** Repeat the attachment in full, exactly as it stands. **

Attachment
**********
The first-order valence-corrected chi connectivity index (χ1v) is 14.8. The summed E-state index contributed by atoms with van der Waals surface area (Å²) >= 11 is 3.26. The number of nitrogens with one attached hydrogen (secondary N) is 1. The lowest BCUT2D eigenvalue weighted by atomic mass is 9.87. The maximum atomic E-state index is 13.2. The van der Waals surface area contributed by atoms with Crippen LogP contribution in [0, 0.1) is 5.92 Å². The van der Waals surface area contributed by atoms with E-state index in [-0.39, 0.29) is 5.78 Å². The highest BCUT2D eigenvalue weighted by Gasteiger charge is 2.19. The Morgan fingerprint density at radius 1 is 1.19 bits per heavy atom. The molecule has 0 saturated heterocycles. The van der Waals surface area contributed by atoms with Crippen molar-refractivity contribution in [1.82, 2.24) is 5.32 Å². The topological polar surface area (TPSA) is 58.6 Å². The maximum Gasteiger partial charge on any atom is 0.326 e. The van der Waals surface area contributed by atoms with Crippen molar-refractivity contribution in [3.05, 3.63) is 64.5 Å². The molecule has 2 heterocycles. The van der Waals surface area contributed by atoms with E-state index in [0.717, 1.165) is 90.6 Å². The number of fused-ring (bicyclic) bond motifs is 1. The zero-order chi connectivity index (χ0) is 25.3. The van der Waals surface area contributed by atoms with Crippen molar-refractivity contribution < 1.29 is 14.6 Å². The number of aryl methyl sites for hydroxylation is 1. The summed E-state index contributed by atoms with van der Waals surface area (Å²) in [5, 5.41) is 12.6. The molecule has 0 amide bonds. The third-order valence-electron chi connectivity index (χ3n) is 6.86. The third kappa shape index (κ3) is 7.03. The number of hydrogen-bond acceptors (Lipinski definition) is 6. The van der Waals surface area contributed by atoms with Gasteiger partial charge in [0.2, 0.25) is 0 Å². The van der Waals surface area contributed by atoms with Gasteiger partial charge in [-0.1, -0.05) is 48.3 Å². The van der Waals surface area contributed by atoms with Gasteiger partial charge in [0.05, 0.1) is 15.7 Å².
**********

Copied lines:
The first-order valence-corrected chi connectivity index (χ1v) is 14.8. The summed E-state index contributed by atoms with van der Waals surface area (Å²) >= 11 is 3.26. The number of nitrogens with one attached hydrogen (secondary N) is 1. The lowest BCUT2D eigenvalue weighted by atomic mass is 9.87. The maximum atomic E-state index is 13.2. The van der Waals surface area contributed by atoms with Crippen LogP contribution in [0, 0.1) is 5.92 Å². The van der Waals surface area contributed by atoms with E-state index in [-0.39, 0.29) is 5.78 Å². The highest BCUT2D eigenvalue weighted by Gasteiger charge is 2.19. The Morgan fingerprint density at radius 1 is 1.19 bits per heavy atom. The molecule has 0 saturated heterocycles. The van der Waals surface area contributed by atoms with Crippen molar-refractivity contribution in [1.82, 2.24) is 5.32 Å². The topological polar surface area (TPSA) is 58.6 Å². The maximum Gasteiger partial charge on any atom is 0.326 e. The van der Waals surface area contributed by atoms with Crippen molar-refractivity contribution in [3.05, 3.63) is 64.5 Å². The molecule has 2 heterocycles. The van der Waals surface area contributed by atoms with E-state index in [0.717, 1.165) is 90.6 Å². The number of fused-ring (bicyclic) bond motifs is 1. The zero-order chi connectivity index (χ0) is 25.3. The van der Waals surface area contributed by atoms with Crippen molar-refractivity contribution < 1.29 is 14.6 Å². The number of aryl methyl sites for hydroxylation is 1. The summed E-state index contributed by atoms with van der Waals surface area (Å²) in [5, 5.41) is 12.6. The molecule has 0 amide bonds. The third-order valence-electron chi connectivity index (χ3n) is 6.86. The third kappa shape index (κ3) is 7.03. The number of hydrogen-bond acceptors (Lipinski definition) is 6. The van der Waals surface area contributed by atoms with Gasteiger partial charge in [0.2, 0.25) is 0 Å². The van der Waals surface area contributed by atoms with Gasteiger partial charge in [-0.1, -0.05) is 48.3 Å². The van der Waals surface area contributed by atoms with Gasteiger partial charge in [0.05, 0.1) is 15.7 Å².